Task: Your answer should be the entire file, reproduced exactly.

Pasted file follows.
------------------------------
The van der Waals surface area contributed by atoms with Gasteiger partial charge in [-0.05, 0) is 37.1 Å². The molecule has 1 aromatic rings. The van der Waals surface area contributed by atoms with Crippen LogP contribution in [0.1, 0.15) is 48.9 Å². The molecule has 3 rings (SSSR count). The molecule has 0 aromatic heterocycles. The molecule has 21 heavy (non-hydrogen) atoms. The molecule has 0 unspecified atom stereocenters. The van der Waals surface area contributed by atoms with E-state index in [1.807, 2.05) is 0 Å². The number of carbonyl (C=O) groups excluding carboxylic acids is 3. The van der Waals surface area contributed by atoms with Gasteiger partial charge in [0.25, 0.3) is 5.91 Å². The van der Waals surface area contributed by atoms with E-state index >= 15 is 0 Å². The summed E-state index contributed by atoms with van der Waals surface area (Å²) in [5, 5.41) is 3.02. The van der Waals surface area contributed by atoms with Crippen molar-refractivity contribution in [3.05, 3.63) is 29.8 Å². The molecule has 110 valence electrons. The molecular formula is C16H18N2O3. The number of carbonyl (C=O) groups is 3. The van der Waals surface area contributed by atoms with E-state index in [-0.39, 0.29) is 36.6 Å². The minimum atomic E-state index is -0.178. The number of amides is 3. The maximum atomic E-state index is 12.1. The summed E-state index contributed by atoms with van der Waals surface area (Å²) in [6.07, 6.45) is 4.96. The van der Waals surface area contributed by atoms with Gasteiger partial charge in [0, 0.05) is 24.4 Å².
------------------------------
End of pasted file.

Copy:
The van der Waals surface area contributed by atoms with Gasteiger partial charge in [-0.05, 0) is 37.1 Å². The molecule has 1 aromatic rings. The van der Waals surface area contributed by atoms with Crippen LogP contribution in [0.1, 0.15) is 48.9 Å². The molecule has 3 rings (SSSR count). The molecule has 0 aromatic heterocycles. The molecule has 21 heavy (non-hydrogen) atoms. The molecule has 0 unspecified atom stereocenters. The van der Waals surface area contributed by atoms with E-state index in [1.807, 2.05) is 0 Å². The number of carbonyl (C=O) groups excluding carboxylic acids is 3. The van der Waals surface area contributed by atoms with Gasteiger partial charge in [0.25, 0.3) is 5.91 Å². The van der Waals surface area contributed by atoms with E-state index >= 15 is 0 Å². The summed E-state index contributed by atoms with van der Waals surface area (Å²) in [5, 5.41) is 3.02. The van der Waals surface area contributed by atoms with Crippen molar-refractivity contribution in [3.05, 3.63) is 29.8 Å². The molecule has 110 valence electrons. The molecular formula is C16H18N2O3. The number of carbonyl (C=O) groups is 3. The van der Waals surface area contributed by atoms with E-state index in [-0.39, 0.29) is 36.6 Å². The minimum atomic E-state index is -0.178. The number of amides is 3. The maximum atomic E-state index is 12.1. The summed E-state index contributed by atoms with van der Waals surface area (Å²) in [6.07, 6.45) is 4.96. The van der Waals surface area contributed by atoms with Gasteiger partial charge in [0, 0.05) is 24.4 Å².